Volume 10, Issue 6 - November/December 2006

Severed Ties
Loyalty Doesn’t Mean What it Used to in the Film Business
by Les Shaver

Franz Hyland, owner of Shades Custom Tint, a film dealership in Hewitt, Texas, has been in the film business since 1987. In that time, he’s been successful, participating in tint-off competitions and running a strong business. The funny thing is, in three tint-offs, two different manufacturers have sponsored him. But, if you talk to Hyland, that won’t surprise you. In his almost 20 years in business, he’s sold about every brand of film out there.

“I’ve worked with them all,” Hyland said. “The quality is about the same. It’s more about the customer service.”

Hyland isn’t alone. The old days when a dealer picked a one manufacturer and distributor for life are over. They’ve been replaced by a free agency of sorts in the business. Dealers will work with manufacturers, but if there’s a problem or they find a lower priced product, they have no qualms about making a change. 

A Different Climate
It wasn’t always this way, say many of the people who remember the film industry’s earlier days. 

“Relationships between dealers and manufacturers were very different 15 years ago,” said David Read, sales development manager for Carson, Calif.-based Johnson Window Films. 

Others on the manufacturing side see the same thing.

“I think back then most dealers purchased 80 to 90 percent of their films from the same manufacturer,” said Paul Panarisi, product manager of window films for Madico, a manufacturer based in Woburn, Mass. “Personal relationships meant a great deal … and loyalty was rewarded on both sides. Dealers had established long-term relationships with reps that were built over time and there was a great deal of trust and loyalty.”

While some dealers still cling to a loyalty to the same manufacturer, many, like Hyland, play the field. Everyone seems to have a different explanation of why things have changed.

“Because only a few window film manufacturers were around at that time, there was a tremendous amount of loyalty between dealers and their suppliers,” Read said. “Today, the window film business climate is quite different. Dealers now have many choices when it comes to selecting a window film manufacturer.” 

With technology and more ways to gain information, dealers are more aware of those options than ever before.

“There are trade magazines that give dealers the ability to read about the different choices,” Read said. “There are Internet forums, where you can obtain information regarding manufacturers and opinions from dealers. And, there are better trade shows that allow dealers to compare different film manufacturers.”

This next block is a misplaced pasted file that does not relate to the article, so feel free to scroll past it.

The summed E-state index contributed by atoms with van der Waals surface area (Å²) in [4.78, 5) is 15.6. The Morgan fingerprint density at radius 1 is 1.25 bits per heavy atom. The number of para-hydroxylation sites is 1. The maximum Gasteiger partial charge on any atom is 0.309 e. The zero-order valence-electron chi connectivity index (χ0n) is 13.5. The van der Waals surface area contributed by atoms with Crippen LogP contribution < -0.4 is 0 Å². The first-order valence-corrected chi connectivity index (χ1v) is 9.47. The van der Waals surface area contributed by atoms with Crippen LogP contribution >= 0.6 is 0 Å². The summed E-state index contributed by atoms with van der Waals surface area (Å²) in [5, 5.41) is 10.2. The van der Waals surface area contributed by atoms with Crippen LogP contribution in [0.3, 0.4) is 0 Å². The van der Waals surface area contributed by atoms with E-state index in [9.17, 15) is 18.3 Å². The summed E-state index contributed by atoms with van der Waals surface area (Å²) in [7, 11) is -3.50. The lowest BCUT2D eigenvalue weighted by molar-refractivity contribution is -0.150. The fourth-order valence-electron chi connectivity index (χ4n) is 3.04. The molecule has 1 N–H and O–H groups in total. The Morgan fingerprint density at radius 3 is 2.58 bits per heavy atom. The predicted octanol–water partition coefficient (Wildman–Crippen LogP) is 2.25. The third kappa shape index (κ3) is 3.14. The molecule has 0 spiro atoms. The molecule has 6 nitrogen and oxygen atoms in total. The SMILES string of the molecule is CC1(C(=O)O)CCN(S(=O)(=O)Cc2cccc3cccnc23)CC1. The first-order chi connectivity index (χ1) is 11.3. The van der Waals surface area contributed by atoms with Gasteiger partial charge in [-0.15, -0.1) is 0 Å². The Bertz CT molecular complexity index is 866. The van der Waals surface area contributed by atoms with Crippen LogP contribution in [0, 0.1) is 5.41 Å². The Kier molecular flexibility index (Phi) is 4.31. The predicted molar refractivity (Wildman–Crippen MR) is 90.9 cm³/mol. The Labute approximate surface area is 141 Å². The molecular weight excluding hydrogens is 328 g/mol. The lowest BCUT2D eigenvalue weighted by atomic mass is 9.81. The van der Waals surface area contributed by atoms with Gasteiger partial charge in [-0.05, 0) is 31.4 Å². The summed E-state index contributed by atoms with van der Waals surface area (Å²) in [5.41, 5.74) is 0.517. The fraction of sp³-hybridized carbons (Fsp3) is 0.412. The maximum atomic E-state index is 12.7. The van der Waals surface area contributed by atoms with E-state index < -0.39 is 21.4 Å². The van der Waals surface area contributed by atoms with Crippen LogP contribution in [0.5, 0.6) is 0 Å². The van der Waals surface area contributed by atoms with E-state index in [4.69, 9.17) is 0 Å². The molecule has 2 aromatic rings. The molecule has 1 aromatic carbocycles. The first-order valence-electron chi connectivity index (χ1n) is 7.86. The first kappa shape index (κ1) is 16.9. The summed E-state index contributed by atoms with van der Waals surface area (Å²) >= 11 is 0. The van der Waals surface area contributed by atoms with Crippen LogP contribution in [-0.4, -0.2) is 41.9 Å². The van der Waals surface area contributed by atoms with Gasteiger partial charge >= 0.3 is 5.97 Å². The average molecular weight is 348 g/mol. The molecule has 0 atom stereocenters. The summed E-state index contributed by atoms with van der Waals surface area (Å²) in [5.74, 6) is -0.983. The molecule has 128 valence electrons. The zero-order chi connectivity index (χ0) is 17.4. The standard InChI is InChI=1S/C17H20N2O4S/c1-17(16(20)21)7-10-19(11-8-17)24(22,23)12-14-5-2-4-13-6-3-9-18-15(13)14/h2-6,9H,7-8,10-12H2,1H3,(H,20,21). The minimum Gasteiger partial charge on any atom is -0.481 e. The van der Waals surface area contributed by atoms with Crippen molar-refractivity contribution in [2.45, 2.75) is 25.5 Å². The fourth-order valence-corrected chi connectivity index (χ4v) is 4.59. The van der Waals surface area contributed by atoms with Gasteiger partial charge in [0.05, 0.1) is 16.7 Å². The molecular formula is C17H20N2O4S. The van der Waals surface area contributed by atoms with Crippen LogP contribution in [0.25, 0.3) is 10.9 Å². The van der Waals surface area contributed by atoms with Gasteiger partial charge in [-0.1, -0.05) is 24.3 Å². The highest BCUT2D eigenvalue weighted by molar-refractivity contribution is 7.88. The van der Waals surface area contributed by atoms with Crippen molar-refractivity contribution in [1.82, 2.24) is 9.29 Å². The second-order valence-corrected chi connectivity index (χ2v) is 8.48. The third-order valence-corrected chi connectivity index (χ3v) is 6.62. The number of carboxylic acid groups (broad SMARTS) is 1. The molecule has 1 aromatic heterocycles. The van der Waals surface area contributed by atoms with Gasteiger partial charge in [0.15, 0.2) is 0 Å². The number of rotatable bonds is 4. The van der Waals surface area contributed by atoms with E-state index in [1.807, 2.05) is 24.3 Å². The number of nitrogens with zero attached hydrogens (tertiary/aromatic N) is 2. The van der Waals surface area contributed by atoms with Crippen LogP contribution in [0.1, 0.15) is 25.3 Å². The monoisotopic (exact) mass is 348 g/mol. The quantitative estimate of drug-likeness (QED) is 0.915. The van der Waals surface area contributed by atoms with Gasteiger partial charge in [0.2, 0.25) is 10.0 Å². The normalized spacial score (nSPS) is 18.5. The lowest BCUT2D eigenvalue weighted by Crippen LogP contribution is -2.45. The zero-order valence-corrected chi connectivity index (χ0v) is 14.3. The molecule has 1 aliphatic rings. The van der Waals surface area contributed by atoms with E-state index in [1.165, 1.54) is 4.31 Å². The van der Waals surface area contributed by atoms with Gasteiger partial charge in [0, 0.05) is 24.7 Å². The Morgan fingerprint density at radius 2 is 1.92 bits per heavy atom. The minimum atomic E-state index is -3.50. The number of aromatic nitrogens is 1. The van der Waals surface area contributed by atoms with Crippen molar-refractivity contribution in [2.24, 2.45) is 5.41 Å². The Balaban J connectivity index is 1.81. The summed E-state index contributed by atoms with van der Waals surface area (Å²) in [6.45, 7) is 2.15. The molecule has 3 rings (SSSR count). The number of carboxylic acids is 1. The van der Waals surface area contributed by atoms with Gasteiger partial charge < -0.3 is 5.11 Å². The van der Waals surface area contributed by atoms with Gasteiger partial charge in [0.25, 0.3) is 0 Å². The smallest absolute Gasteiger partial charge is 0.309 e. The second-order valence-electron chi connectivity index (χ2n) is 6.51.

More choices may give dealers a reason to look, but many dealers won’t stray unless they have a good reason.

“I still believe most dealers leave manufacturers because they are not happy with the relationship,” Panarisi said. “Loyalty is not dead, however. I think if you asked most field reps how tough it is to switch an account over from the competition, they would tell you it’s not easy—no matter who they work for.” 

James Black, regional manager of the Americas for Bekaert Specialty Films (BSF) in San Diego, sees three main reasons a dealer will leave a manufacturer: decreased levels of customer service, quality and marketing and technical support. Each has its own unique issues.

“Dealers rely on the manufacturer to meet their service requirements consistently and if they are let down through missed shipments, lack of technical support or poor customer service, this can cause them to look for a more consistent supplier,” Black said. “Dealers require products they can count on. Whether it is optical quality, user-friendliness or products which actually fail in some area, the dealers do not have the time to deal with poor quality.”

But there are things other than the quality of film. If manufacturers don’t support a dealer, that person can also grow unsatisfied.

“As small businesses, many dealers benefit by a close relationship with their manufacturer[s] as they can enjoy assistance with their marketing efforts and/or technical support on larger or complex installations,” Black said. “Manufacturers who can consistently provide this type of support will win the loyalty game.”

Why Leave?
When you ask a dealer why he/she has changed manufacturers, the answer often goes beyond more choices on the market, quality of film and technical support. Instead it’s something much more basic: the personal relationships.

“When they don’t come through with what they say they will do, that’s when I change,” Hyland said.

With Jeff LaClave, owner of Sunset Tinting, in West Melbourne, Fla., the impetus for his change was actually the International Window Film Tint-Off, sponsored by Window Film magazine. He says he was a loyal customer of BSF. He asked the manufacturer to sponsor his entry into the tint-off and he would pay for it. The first year, the company agreed to it. But the next year, things changed.

“The following year, I asked for sponsorship, but they already had it filled out,” LaClave said. “So I went to SunTek [Commonwealth Laminating and Coating in Martinsville, Va.] and told them [that] if they sponsored me, I would pay and give them all of my business.”

When a loyal customer decides to leave a manufacturer, it isn’t always the manufacturer’s fault, though. Sometimes, the distributor plays into the decision.

“It’s not necessarily the manufacturer,” Hyland said. “Sometimes, it’s the satellite distributors. The problem I have with most all of them, except for the ones I use now, is that they have no loyalty to their customer[s].”